Subjective quality assessment is the most essential, fundamental, and reliable way to quantify video quality. However, it is quite difficult to plan and conduct a reliable subjective experiment. So, for those who are not well-skilled in this field, objective quality assessment may be appropriate if the aim of an experiment fits the scope of Recommendation. As for clips, they should use standardized ones if they would like to compare the result with other studies. The choice of clips is very critical in subjective (or objective) quality assessment. It is even easy to “manipulate” the evaluation results by choosing certain clips so that one’s codec looks very good!
Subjective quality assessment remains the “gold standard,” as it is significantly more accurate than any objective model. Recent VQEG lab-to-lab results show that subjective testing is highly repeatable (see the NTIA report mentioned above). The accuracy of subjective scores increases as the square root of the number of viewers, so after a point there are diminishing returns. Thus, you need four times the number of viewers to tighten the confidence interval of the mean opinion score by a factor of two.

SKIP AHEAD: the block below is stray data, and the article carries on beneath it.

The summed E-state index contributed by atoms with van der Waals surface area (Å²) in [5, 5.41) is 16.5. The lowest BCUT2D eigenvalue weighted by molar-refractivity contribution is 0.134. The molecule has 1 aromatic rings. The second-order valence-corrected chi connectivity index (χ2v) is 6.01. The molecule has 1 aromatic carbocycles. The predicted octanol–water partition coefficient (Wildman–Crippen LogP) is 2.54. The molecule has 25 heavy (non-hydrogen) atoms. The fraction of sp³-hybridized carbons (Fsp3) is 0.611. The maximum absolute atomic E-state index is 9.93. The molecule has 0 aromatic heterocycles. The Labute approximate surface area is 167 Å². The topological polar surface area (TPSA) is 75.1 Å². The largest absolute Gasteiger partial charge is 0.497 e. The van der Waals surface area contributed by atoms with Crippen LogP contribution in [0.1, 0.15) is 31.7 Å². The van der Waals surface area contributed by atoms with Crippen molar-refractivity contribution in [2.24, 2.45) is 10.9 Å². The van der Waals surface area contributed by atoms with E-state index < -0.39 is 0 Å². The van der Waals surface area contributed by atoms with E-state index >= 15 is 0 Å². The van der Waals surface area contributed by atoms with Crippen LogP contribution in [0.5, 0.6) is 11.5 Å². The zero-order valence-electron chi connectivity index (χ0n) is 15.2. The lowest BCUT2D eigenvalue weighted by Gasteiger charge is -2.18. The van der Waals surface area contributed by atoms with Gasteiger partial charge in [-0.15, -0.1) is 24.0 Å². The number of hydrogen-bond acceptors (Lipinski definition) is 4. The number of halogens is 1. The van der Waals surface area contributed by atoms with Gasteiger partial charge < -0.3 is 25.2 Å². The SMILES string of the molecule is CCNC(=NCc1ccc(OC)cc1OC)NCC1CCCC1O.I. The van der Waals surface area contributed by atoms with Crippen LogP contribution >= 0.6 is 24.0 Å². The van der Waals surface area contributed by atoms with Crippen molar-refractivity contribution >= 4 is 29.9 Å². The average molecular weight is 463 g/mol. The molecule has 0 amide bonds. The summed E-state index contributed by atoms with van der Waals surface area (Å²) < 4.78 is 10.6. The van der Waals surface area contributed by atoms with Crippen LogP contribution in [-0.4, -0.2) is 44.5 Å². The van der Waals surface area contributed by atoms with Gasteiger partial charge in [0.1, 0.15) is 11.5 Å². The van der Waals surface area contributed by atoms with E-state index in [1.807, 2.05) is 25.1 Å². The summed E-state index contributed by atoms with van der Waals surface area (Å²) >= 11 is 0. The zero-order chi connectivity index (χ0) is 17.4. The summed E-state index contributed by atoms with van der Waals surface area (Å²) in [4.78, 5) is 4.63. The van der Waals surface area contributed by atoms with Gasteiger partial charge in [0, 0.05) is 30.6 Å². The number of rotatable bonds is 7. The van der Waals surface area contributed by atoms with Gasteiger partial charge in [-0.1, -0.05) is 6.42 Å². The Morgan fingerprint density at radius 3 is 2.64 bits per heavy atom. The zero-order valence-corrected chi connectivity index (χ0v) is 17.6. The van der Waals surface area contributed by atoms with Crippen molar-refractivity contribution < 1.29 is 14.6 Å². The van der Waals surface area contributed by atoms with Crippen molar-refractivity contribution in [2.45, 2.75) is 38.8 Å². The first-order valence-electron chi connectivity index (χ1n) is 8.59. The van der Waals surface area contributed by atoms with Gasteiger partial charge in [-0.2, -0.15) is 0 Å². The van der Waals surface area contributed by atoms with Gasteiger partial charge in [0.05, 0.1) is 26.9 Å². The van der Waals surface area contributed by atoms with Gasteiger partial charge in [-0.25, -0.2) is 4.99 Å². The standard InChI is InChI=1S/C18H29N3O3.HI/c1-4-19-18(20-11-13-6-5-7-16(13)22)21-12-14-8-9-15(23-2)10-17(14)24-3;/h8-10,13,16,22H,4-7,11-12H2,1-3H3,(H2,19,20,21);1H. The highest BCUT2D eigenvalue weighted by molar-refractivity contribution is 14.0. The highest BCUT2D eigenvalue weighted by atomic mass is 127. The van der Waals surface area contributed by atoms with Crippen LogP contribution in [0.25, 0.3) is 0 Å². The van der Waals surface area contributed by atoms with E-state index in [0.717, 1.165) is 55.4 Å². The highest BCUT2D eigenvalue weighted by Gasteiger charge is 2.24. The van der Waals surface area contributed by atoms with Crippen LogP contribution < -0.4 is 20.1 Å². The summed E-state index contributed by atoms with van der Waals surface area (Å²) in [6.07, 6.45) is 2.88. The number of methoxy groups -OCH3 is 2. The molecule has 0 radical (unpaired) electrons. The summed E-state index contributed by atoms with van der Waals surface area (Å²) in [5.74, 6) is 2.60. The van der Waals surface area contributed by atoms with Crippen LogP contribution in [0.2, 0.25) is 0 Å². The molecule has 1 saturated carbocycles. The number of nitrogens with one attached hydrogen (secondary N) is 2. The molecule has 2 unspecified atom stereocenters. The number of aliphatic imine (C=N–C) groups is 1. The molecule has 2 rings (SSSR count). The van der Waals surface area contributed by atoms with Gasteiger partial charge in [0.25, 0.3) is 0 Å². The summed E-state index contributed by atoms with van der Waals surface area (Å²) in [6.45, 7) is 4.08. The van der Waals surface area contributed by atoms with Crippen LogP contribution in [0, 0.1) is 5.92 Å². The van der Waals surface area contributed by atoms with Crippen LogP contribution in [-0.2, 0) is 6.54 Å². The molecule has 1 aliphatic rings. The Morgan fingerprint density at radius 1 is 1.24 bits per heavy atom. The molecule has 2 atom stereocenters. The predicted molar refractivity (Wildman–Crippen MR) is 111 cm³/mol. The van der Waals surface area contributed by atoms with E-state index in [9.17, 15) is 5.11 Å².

The ITU standards require a minimum of 15 viewers. In our experience there is little point in going beyond 20 to 30 viewers per clip. Showing one video sequence to 5,000 people would be a tragic waste of time and resources that could be better spent analyzing a much larger variety of source video sequences and impairments. The variety of scenes and impairments included in a subjective test are inevitably the controlling factors that define that experiment’s accuracy. The scenes chosen are by necessity a small sample of all available content. If that sampling fails to span a sufficiently wide range of content, then the subjective results will be skewed, biased toward this particular set of scenes instead (as intended) to be representative of the wider range of all content. Someone with resources sufficient to show Foreman to 5,000 people would be much better served to show 25 different scenes run through 10 impairments each to 20 people. Another limiting factor of subjective tests is viewer pool and laboratory biases. This is one reason why the absolute quality rating of a video clip can vary considerably from laboratory to laboratory, but the relative quality ratings between the video clips are very stable.